The TTC says it "simply failed" earlier this week when a lost child turned to a streetcar driver for help. 

Eight-year-old Josh Parker was riding the Queen Street streetcar with eight other students and one adult on Monday when he and a friend somehow got separated from the group.

"I just totally panicked. I stood up and was, like, whoa, I’m lost," he told CBC News.

Josh did what he’d been taught at home and at school — find "the big authority person" — and ask for help. He told the streetcar driver he was lost and needed to call 911.

The driver allegedly refused to help.

"He was, like, ‘Sorry kid I can’t stop the streetcar. Ask to borrow someone else's phone,’" said Josh.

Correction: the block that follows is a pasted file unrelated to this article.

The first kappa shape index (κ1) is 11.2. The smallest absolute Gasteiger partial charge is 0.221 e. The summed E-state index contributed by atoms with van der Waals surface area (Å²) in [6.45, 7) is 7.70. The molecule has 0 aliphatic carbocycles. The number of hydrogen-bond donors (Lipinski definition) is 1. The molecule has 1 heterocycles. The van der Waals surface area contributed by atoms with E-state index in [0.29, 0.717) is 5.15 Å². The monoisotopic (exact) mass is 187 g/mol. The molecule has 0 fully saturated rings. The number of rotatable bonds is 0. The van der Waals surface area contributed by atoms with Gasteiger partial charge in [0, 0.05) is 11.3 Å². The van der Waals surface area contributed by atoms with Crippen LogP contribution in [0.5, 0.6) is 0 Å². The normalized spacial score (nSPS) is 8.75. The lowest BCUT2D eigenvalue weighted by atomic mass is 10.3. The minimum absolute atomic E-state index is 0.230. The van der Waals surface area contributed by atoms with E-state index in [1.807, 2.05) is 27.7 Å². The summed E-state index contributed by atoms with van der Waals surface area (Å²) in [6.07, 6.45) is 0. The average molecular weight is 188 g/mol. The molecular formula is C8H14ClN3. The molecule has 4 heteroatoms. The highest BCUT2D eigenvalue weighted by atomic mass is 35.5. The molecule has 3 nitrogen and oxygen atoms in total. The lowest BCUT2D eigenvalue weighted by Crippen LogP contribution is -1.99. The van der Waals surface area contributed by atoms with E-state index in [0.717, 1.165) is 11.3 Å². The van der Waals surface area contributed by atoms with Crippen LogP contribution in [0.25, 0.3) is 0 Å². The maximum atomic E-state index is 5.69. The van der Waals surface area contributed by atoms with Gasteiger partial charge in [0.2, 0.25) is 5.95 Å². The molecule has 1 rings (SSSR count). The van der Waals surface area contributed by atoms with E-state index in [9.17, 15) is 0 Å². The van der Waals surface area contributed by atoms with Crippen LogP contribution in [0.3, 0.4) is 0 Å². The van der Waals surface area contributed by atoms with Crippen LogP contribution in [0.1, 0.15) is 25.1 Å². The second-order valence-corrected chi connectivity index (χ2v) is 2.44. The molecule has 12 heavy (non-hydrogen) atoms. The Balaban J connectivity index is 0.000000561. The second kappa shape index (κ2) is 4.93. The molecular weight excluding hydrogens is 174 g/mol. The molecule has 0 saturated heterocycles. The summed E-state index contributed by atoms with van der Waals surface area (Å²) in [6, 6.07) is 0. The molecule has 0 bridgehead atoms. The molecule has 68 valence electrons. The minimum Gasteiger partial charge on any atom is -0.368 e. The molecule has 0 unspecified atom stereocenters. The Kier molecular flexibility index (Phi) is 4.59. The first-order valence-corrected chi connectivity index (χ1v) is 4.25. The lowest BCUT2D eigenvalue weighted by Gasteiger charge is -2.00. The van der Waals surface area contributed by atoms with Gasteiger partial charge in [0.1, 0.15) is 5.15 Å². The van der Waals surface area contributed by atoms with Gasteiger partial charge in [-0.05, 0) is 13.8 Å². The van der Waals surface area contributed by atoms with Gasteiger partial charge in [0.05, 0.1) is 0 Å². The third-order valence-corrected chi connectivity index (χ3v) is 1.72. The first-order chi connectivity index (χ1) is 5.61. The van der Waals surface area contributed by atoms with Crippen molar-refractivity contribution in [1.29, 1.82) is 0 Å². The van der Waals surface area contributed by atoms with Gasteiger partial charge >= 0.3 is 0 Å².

He did and called his mom. She asked Josh to put the driver on but he refused again.

Josh notes that “kind of upset” his mother.

"The idea … that I’m sitting home at home, beside myself, and he’s not even willing to tell me where my kid is — it’s unbelievable," said Maryellen Boyes.

"It was such a traumatic situation … that your kid is somewhere and you can’t get to him," she added.

Josh and his friend were eventually picked up by his dad. Both made it home safe.

The TTC requires drivers to call in lost children and hold the vehicle until they are claimed or met by police. 

Spokesman Brad Ross said Friday that, following an investigation, the TTC concluded its expectations were not met in this situation. He said the TTC has taken disciplinary action against the driver, but did not give details. He also said the TTC will apologize to Josh's parents. 

He said in this instance, "the TTC simply failed."

With files from the CBC's Charlsie Agro